But I, and other Autistic adults, go around in circles about this interesting thing, this idea of being identified as Autistic when you’re in your early 20’s or before.  These young Autistics never fully learned to live their lives as pretend-neurotypicals.

We can’t decide if this is good or bad.

My son’s executive function (or lack thereof) makes cleaning his own room very overwhelming.  My own isn’t much better, but because I HAD to clean my room from time to time (and it was quite hard, of course), I can help him clean his room.  It might take a long time for me to have enough spoons to help, but I can do it.  And yesterday, since we bought our son a bigger bed since 1) he’d worn out the other one and 2) we know within 5 years he will be taller than this particular bed, we may as well bite the bullet and get the big bed now, it meant I had to clean his room.  I enlisted my parents for help, and it went much faster that way.

My parents are finally learning, by the way, that a lot of what they forced me to do was a lot harder for me than they realized.

But my son did almost nothing to help.  It was easier to do it without him.

I grew up being able to clean, though not great at it (when we have the money, I do better with a cleaning person because it’s too hard for me to focus and keep going on a single place) because my parents had no idea what I was Autistic or what that even meant in terms of executive function.

Meanwhile, I grew up masking what I was feeling all the time to the point that I don’t even know who I am, and my son is very happy to be who he is: an Autistic gaming-expert who loves computers and programming.

He knows what he is, and I’m having a mid-life crisis again (this one plays out every few years) between education and writing and not being quite happy with whichever one I focus upon at any given moment.  I can’t sort out what I’m doing to please people who are not me from what I am doing to please myself because I silenced that part of me, years ago, that told me who I was.

But I can clean better and have more spoons for social events.

Because I forced myself.

But I am not, objectively, happier.

Meanwhile, I hear my son chatting with himself and singing with joy during the day as he plays.  He’s 10.  He does not yet know that, by now, that would have been soundly discouraged by his peers and the adults in his life.

He has no idea that society would have, by now, forced him to hide his joy, and forced him to do things “for his own good.”

But what about the real world?  Actually, some businesses do expect you to play to your strengths!

There’s an interesting management technique that’s built around not doing what the schools do and remediating weaknesses so that we can all be well-rounded instead of giving students areas to shine where they are strong; instead, the goal is to accept what you’re kind of cruddy at and just pour that much attention into what you’re good at.  You’re an asset if you’re doing what you’re good at because you can be more efficient as a company if you do that.

Unschooling works on a similar principle: if you love doing something, you’ll do the math, science, writing, reading, learn the history, whatever it is, necessary to support that thing, so you might not “learn math,” but yet you can solve problems and you know how to do the math when you need it because you know you need it.  You work harder because you love whatever it is that you love.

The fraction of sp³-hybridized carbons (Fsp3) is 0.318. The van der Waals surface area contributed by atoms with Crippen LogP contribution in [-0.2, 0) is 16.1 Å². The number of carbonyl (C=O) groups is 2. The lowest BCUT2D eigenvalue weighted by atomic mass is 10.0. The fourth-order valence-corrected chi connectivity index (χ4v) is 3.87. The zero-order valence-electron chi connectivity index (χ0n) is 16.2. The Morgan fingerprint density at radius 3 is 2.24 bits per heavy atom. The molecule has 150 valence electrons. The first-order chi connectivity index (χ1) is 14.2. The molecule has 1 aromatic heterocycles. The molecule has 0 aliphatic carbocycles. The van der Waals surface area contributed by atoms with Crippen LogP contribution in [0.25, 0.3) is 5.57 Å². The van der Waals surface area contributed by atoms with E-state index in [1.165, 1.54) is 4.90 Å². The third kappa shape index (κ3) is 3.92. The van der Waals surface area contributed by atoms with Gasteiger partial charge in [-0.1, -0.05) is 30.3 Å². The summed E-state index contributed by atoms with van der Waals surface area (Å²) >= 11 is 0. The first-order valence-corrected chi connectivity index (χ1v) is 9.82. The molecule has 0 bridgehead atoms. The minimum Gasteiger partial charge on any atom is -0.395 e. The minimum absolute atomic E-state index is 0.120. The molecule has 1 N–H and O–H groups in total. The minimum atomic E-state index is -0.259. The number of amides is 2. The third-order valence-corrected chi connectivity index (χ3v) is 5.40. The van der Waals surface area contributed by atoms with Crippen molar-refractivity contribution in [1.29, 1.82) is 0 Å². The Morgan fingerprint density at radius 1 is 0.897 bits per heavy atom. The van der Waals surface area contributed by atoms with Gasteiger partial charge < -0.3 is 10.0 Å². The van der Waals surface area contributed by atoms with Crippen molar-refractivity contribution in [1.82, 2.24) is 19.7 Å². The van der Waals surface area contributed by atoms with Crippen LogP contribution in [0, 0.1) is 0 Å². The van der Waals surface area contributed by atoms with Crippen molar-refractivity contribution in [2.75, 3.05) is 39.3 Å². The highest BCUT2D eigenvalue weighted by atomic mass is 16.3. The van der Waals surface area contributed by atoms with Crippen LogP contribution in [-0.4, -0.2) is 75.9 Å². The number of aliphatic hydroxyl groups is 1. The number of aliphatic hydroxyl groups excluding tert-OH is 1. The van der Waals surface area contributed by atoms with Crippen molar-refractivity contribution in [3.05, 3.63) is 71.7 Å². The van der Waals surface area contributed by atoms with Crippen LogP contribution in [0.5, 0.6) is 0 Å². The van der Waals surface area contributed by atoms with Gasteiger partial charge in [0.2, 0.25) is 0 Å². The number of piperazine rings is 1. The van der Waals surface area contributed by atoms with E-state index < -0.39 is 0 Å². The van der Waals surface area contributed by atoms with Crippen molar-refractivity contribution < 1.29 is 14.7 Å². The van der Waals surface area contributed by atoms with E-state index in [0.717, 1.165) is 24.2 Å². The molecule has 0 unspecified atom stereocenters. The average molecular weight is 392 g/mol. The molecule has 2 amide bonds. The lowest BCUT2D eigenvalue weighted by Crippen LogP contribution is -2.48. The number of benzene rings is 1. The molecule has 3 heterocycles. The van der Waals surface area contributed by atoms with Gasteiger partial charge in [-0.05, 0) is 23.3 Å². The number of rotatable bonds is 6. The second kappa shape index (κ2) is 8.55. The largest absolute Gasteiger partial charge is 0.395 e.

And I can see that playing out here in Autistic families, as we come to terms with what it means to raise the next generation, the generation of Autistics who know they’re Autistic before they become full adults.  We try to raise the kids with gentleness, not forcing our kids to do what they say they don’t want to do, so as to not extinguish that voice that tells them, “hey, this hurts.”  In this way, our kids are becoming more employable since they’re spending a lot of time with what they’re good at, and thereby that might turn into a happier, more productive career because they’re simply so good at what they do, that they can’t be ignored.

But at the same time, what if a person is good at something else, something he or she has never experienced, and that unknown thing will bring that person great joy if it is uncovered?

In the end, my husband and I are doing the best we can to try to prevent the same stress and trauma done to us, inadvertently, by our parents, from being part of our own son’s life.  We hope he will have kids someday, and those children can benefit from knowing Autistics who were pushed (grandpa and grandma) and those who were left alone to be themselves (my son and maybe even his wife), and thereby my son can select from both strategies and figure out, better, how to raise an Autistic.

Because we’re all inventing this now.  None of this would have been necessary, of course, had Hans Asperger and Sister Viktorine Zak not been German in World War II, and had their records and their own knowledge of raising Autistics in ways to help, and not hurt, been destroyed by an Allied bomb (oops; Read Neurotribes; Sister Viktorine died shielding her Autistic student-clients).  The Baby Boomer, Gen X, and early Gen Y Autistics were all lost, being forced to assimilate, because we all didn’t really know what Autism means.

We’re all just learning it together.

And we’re learning it at a disadvantage.  See, Autism got coopted by people who want to see it destroyed, way back in the post-World War II years and after, by a man who hated us and taught us that Autism was something to fear and it was those seeds of fear that germinated into organizations like Autism Speaks (a hate-group, by the way, bent on eradicating Autism, and not understanding it).  And since those groups have the power, we have to teach ourselves to parent, to teach, and to live lives as Autistics.  This is secret knowledge, and so it’s a much harder fight than it ought to be.  The more we get “defectors” over to our side, from the neurotypical camp, who learn from us and grow, the better.

Because this is a thorny problem, and we’ll need to work together if we can all do a better job of raising Autistics to know themselves, and to not hate themselves.  Parenting is hard enough; we shouldn’t have to struggle so much to help our kids to be genuinely happy and employable, both.  But that is where we are.